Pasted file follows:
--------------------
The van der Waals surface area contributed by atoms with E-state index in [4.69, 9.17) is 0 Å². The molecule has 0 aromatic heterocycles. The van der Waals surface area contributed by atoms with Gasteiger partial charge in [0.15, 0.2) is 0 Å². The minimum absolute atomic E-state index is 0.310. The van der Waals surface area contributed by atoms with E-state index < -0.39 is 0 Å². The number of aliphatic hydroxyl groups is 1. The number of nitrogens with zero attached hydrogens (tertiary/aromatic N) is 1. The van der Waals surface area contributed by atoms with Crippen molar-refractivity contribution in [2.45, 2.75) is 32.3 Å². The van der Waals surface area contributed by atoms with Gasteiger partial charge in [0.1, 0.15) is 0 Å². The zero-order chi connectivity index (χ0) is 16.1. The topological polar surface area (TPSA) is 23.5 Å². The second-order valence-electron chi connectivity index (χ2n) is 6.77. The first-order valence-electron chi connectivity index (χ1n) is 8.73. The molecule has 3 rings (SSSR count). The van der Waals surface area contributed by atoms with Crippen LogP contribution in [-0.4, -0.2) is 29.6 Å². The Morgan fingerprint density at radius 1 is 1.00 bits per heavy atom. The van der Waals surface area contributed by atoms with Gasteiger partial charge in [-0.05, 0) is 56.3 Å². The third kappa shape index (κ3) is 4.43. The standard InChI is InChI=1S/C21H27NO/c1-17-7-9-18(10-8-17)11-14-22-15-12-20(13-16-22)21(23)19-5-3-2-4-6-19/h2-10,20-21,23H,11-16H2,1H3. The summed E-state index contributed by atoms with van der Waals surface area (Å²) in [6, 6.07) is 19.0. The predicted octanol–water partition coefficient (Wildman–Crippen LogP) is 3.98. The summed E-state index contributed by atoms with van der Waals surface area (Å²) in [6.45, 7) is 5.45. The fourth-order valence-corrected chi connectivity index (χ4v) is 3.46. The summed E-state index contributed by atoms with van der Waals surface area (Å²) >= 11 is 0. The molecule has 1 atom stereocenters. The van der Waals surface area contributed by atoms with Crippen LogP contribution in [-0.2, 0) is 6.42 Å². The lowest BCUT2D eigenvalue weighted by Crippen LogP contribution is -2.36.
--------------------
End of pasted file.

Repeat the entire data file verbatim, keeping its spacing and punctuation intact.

The van der Waals surface area contributed by atoms with E-state index in [4.69, 9.17) is 0 Å². The molecule has 0 aromatic heterocycles. The van der Waals surface area contributed by atoms with Gasteiger partial charge in [0.15, 0.2) is 0 Å². The minimum absolute atomic E-state index is 0.310. The van der Waals surface area contributed by atoms with E-state index < -0.39 is 0 Å². The number of aliphatic hydroxyl groups is 1. The number of nitrogens with zero attached hydrogens (tertiary/aromatic N) is 1. The van der Waals surface area contributed by atoms with Crippen molar-refractivity contribution in [2.45, 2.75) is 32.3 Å². The van der Waals surface area contributed by atoms with Gasteiger partial charge in [0.1, 0.15) is 0 Å². The zero-order chi connectivity index (χ0) is 16.1. The topological polar surface area (TPSA) is 23.5 Å². The second-order valence-electron chi connectivity index (χ2n) is 6.77. The first-order valence-electron chi connectivity index (χ1n) is 8.73. The molecule has 3 rings (SSSR count). The van der Waals surface area contributed by atoms with Crippen LogP contribution in [-0.4, -0.2) is 29.6 Å². The Morgan fingerprint density at radius 1 is 1.00 bits per heavy atom. The van der Waals surface area contributed by atoms with Gasteiger partial charge in [-0.05, 0) is 56.3 Å². The third kappa shape index (κ3) is 4.43. The standard InChI is InChI=1S/C21H27NO/c1-17-7-9-18(10-8-17)11-14-22-15-12-20(13-16-22)21(23)19-5-3-2-4-6-19/h2-10,20-21,23H,11-16H2,1H3. The summed E-state index contributed by atoms with van der Waals surface area (Å²) in [6, 6.07) is 19.0. The predicted octanol–water partition coefficient (Wildman–Crippen LogP) is 3.98. The summed E-state index contributed by atoms with van der Waals surface area (Å²) in [6.45, 7) is 5.45. The fourth-order valence-corrected chi connectivity index (χ4v) is 3.46. The summed E-state index contributed by atoms with van der Waals surface area (Å²) >= 11 is 0. The molecule has 1 atom stereocenters. The van der Waals surface area contributed by atoms with Crippen LogP contribution in [-0.2, 0) is 6.42 Å². The lowest BCUT2D eigenvalue weighted by Crippen LogP contribution is -2.36.